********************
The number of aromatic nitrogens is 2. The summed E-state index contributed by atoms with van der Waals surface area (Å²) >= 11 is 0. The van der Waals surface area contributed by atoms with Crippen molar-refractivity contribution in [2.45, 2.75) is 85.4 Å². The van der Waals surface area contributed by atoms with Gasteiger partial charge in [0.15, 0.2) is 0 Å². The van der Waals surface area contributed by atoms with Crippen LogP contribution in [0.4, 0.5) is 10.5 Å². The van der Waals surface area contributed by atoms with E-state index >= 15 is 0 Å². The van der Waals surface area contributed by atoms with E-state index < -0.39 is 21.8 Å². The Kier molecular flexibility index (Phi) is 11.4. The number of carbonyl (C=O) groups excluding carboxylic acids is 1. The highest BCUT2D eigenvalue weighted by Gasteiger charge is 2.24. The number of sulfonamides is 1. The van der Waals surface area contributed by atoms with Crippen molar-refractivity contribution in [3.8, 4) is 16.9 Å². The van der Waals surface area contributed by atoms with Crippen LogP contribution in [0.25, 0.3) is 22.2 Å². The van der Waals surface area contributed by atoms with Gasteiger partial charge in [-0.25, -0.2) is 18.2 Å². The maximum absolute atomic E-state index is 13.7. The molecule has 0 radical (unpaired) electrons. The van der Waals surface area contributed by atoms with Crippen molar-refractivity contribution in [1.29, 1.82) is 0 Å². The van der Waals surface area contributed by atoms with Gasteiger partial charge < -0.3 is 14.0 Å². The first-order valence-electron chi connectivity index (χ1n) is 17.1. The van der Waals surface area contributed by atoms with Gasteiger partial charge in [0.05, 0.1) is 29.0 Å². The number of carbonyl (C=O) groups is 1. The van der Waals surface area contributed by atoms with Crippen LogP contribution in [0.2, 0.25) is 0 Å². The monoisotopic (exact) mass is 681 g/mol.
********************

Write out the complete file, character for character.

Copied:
The number of aromatic nitrogens is 2. The summed E-state index contributed by atoms with van der Waals surface area (Å²) >= 11 is 0. The van der Waals surface area contributed by atoms with Crippen molar-refractivity contribution in [2.45, 2.75) is 85.4 Å². The van der Waals surface area contributed by atoms with Gasteiger partial charge in [0.15, 0.2) is 0 Å². The van der Waals surface area contributed by atoms with Crippen LogP contribution in [0.4, 0.5) is 10.5 Å². The van der Waals surface area contributed by atoms with E-state index >= 15 is 0 Å². The van der Waals surface area contributed by atoms with E-state index < -0.39 is 21.8 Å². The Kier molecular flexibility index (Phi) is 11.4. The number of carbonyl (C=O) groups excluding carboxylic acids is 1. The highest BCUT2D eigenvalue weighted by Gasteiger charge is 2.24. The number of sulfonamides is 1. The van der Waals surface area contributed by atoms with Crippen molar-refractivity contribution in [3.8, 4) is 16.9 Å². The van der Waals surface area contributed by atoms with Crippen LogP contribution in [0.25, 0.3) is 22.2 Å². The van der Waals surface area contributed by atoms with Gasteiger partial charge in [-0.25, -0.2) is 18.2 Å². The maximum absolute atomic E-state index is 13.7. The molecule has 0 radical (unpaired) electrons. The van der Waals surface area contributed by atoms with Crippen molar-refractivity contribution in [1.29, 1.82) is 0 Å². The van der Waals surface area contributed by atoms with Gasteiger partial charge < -0.3 is 14.0 Å². The first-order valence-electron chi connectivity index (χ1n) is 17.1. The van der Waals surface area contributed by atoms with Gasteiger partial charge in [0.05, 0.1) is 29.0 Å². The number of carbonyl (C=O) groups is 1. The van der Waals surface area contributed by atoms with Crippen LogP contribution in [0.2, 0.25) is 0 Å². The monoisotopic (exact) mass is 681 g/mol.